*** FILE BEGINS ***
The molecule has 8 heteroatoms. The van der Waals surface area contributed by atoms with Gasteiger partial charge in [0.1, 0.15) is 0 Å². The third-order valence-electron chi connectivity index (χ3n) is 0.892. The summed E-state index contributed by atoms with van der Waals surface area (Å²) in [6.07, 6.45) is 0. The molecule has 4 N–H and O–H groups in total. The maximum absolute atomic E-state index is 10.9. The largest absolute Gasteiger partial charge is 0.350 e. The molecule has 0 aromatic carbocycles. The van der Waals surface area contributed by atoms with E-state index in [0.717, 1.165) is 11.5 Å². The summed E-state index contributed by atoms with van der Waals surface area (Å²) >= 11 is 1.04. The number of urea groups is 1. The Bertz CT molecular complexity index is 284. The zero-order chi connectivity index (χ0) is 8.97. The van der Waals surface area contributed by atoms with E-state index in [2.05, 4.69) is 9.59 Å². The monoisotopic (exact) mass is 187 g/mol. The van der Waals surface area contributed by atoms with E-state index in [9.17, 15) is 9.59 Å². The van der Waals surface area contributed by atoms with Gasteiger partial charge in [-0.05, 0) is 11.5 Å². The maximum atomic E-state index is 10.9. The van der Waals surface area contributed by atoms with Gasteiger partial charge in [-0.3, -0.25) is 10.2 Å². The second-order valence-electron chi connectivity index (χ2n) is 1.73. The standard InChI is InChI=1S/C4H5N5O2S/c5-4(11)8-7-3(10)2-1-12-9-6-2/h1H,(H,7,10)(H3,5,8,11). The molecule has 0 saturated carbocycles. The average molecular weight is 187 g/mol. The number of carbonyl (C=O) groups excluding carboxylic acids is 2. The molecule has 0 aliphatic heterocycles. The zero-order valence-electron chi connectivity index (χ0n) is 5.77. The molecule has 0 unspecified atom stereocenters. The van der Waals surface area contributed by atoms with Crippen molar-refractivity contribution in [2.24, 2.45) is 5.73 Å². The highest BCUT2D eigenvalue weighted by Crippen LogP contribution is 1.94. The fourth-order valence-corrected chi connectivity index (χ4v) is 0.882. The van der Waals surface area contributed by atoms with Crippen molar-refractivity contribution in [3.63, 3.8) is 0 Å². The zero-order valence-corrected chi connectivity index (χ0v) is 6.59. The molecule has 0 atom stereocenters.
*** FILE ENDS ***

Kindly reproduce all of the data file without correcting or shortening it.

The molecule has 8 heteroatoms. The van der Waals surface area contributed by atoms with Gasteiger partial charge in [0.1, 0.15) is 0 Å². The third-order valence-electron chi connectivity index (χ3n) is 0.892. The summed E-state index contributed by atoms with van der Waals surface area (Å²) in [6.07, 6.45) is 0. The molecule has 4 N–H and O–H groups in total. The maximum absolute atomic E-state index is 10.9. The largest absolute Gasteiger partial charge is 0.350 e. The molecule has 0 aromatic carbocycles. The van der Waals surface area contributed by atoms with E-state index in [0.717, 1.165) is 11.5 Å². The summed E-state index contributed by atoms with van der Waals surface area (Å²) >= 11 is 1.04. The number of urea groups is 1. The Bertz CT molecular complexity index is 284. The zero-order chi connectivity index (χ0) is 8.97. The van der Waals surface area contributed by atoms with E-state index in [2.05, 4.69) is 9.59 Å². The monoisotopic (exact) mass is 187 g/mol. The van der Waals surface area contributed by atoms with E-state index in [9.17, 15) is 9.59 Å². The van der Waals surface area contributed by atoms with Gasteiger partial charge in [-0.05, 0) is 11.5 Å². The maximum atomic E-state index is 10.9. The van der Waals surface area contributed by atoms with Gasteiger partial charge in [-0.3, -0.25) is 10.2 Å². The second-order valence-electron chi connectivity index (χ2n) is 1.73. The standard InChI is InChI=1S/C4H5N5O2S/c5-4(11)8-7-3(10)2-1-12-9-6-2/h1H,(H,7,10)(H3,5,8,11). The molecule has 0 saturated carbocycles. The average molecular weight is 187 g/mol. The number of carbonyl (C=O) groups excluding carboxylic acids is 2. The molecule has 0 aliphatic heterocycles. The zero-order valence-electron chi connectivity index (χ0n) is 5.77. The molecule has 0 unspecified atom stereocenters. The van der Waals surface area contributed by atoms with Crippen molar-refractivity contribution in [2.24, 2.45) is 5.73 Å². The highest BCUT2D eigenvalue weighted by Crippen LogP contribution is 1.94. The fourth-order valence-corrected chi connectivity index (χ4v) is 0.882. The van der Waals surface area contributed by atoms with Crippen molar-refractivity contribution in [3.63, 3.8) is 0 Å². The zero-order valence-corrected chi connectivity index (χ0v) is 6.59. The molecule has 0 atom stereocenters.